Was ‘Make Do and Mend’ an Early Example of Everyday Creativity?

We can learn a lot about creativity and resourcefulness of the female fashion innovators of the WWII era.

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Everyday Creativity

Part 1

When I first heard the term everyday creativity I didn’t quite know what it meant. I had an inkling it had something to do with looking at creativity differently so I looked it up and found a wealth of information on it. Basically, it is defined as ‘expressions of originality and meaningfulness.’ When we think of creatively we think of artists or musicians or other aspects of the Arts. Yet it is believed this is far too narrow a definition.

So people don’t have to write a symphony or paint a masterpiece to be being creative. Rather everyday creativity involves thinking outside the box, using problem solving skills and coming up with new ways to do things.

Which brought something to mind. Have you ever heard the term Make Do and Mend? Possibly not, as it was a term that was used during the Second World War and it was, in my opinion, a great example of everyday creativity.

The term everyday creativity was coined, defined and validated in 1988 by Ruth Richards, Dennis Kiney, and colleagues at Harvard Medical School. But long before that, people were forced to be creative out of necessity. They did not have the luxury to be creative in any traditional sense like writing, music, or painting. They simply had to survive. Food, fabric, coal – all sorts of things were rationed or not available.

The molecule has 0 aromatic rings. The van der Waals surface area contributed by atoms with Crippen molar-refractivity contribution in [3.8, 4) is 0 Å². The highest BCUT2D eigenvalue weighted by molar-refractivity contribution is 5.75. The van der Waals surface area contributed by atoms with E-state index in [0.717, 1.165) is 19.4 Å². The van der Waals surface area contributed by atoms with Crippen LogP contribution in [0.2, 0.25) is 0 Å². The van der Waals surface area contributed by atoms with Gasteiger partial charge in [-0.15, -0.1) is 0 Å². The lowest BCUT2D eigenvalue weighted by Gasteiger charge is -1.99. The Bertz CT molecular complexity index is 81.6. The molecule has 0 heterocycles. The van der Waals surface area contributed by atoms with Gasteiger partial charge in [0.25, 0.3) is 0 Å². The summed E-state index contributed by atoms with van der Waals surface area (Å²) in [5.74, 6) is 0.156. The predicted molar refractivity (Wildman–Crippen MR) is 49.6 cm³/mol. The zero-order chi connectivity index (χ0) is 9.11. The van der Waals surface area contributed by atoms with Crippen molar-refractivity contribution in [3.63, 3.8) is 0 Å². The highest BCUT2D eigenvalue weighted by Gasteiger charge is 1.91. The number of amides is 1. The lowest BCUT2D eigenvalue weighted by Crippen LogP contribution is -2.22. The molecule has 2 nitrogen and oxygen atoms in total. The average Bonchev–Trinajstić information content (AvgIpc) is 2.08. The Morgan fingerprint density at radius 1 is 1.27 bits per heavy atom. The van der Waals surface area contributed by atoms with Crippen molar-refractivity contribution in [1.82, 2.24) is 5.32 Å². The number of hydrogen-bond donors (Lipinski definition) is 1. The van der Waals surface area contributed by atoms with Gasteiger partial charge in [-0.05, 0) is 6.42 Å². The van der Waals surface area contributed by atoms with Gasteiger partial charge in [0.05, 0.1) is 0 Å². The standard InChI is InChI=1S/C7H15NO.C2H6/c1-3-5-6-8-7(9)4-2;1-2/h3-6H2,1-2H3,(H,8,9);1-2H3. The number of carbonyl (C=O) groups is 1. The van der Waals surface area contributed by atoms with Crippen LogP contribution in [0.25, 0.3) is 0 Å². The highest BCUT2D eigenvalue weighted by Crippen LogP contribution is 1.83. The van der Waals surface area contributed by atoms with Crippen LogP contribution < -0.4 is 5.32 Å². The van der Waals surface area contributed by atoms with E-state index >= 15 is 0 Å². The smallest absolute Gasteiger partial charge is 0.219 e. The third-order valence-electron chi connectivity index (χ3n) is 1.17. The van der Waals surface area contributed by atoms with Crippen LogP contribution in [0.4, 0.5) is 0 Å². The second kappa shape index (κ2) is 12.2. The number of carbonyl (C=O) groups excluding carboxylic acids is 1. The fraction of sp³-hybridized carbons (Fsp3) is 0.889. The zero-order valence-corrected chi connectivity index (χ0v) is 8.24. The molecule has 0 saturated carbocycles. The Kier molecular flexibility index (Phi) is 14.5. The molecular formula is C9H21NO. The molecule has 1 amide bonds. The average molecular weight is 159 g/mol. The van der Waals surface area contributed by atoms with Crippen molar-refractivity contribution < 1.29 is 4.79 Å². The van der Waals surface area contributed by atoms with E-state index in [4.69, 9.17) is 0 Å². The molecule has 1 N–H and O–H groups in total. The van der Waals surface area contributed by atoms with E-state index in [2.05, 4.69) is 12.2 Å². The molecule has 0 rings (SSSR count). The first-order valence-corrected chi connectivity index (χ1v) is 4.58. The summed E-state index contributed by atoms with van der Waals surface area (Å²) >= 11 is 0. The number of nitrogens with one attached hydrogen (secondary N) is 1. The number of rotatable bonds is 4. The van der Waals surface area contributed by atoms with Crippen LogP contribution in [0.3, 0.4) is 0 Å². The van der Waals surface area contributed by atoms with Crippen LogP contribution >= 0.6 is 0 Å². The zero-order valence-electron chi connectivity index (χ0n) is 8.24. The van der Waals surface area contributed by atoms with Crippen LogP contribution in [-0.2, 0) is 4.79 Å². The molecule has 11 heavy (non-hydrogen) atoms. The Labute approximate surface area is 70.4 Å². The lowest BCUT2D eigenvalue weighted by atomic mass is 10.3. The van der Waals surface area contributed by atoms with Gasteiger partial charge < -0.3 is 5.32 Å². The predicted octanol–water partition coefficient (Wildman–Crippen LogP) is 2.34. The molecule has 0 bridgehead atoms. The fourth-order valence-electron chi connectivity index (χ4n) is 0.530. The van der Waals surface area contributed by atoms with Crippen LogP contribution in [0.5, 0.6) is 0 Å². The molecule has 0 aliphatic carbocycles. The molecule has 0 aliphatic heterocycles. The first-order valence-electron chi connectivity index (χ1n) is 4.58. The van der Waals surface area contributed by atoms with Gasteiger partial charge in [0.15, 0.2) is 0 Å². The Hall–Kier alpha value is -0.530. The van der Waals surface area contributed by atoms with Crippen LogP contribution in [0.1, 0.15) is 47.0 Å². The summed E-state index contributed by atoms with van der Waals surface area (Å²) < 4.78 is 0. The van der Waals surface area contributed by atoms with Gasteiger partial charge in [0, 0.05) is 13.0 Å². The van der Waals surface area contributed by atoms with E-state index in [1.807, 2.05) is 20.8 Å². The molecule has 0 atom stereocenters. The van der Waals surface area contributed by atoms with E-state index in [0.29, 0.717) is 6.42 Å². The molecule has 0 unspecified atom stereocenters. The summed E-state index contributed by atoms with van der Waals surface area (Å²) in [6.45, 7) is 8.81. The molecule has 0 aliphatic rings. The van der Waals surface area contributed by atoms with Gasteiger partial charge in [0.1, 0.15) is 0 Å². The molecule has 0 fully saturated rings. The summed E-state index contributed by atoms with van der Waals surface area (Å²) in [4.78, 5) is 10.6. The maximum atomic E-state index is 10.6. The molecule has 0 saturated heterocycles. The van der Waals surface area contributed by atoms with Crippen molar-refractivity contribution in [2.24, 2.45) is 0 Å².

The government stepped in and produced brochures and advertising based on the Make Do and Mend concept; they were keen to spread the message as soldiers needed more so people at home had less. It was not just compulsory, but rather a patriotic duty, one most people took very seriously.

If you need a new dress for an occasion what would you do? Chances are, you buy one from a shop. There was a time when you would have bought the fabric and made one yourself or had a dressmaker to do it. But imagine even that was impossible? There was simply no fabric.

Grandpa’s old coat or dad’s old pair of trousers could be picked apart and the fabric used to make a shirt, skirt or a dress. Some of the examples shown in the Make Do and Mend advertising were quite brilliant.

Now give me a pair of men’s trousers and tell me to make a dress out of it, and actually wear it and I would weep. Then again, I’m sure many women of the time thought that. They would have stared puzzled at the pants for quite a while perhaps, then at some point they realised if they wanted something to wear they simply had make it work.

In fact, dressing suddenly involved a whole barrage of thinking outside the box. After war broke out and silk became scarce, black seam stockings were unavailable. So instead, black seams were drawn on with eyebrow pencil. It became such a popular trend that if you were unsure how to do it you could pop to the Max Factor counter at a department store and they would show you (and no doubt sell you a pencil while they were at it!)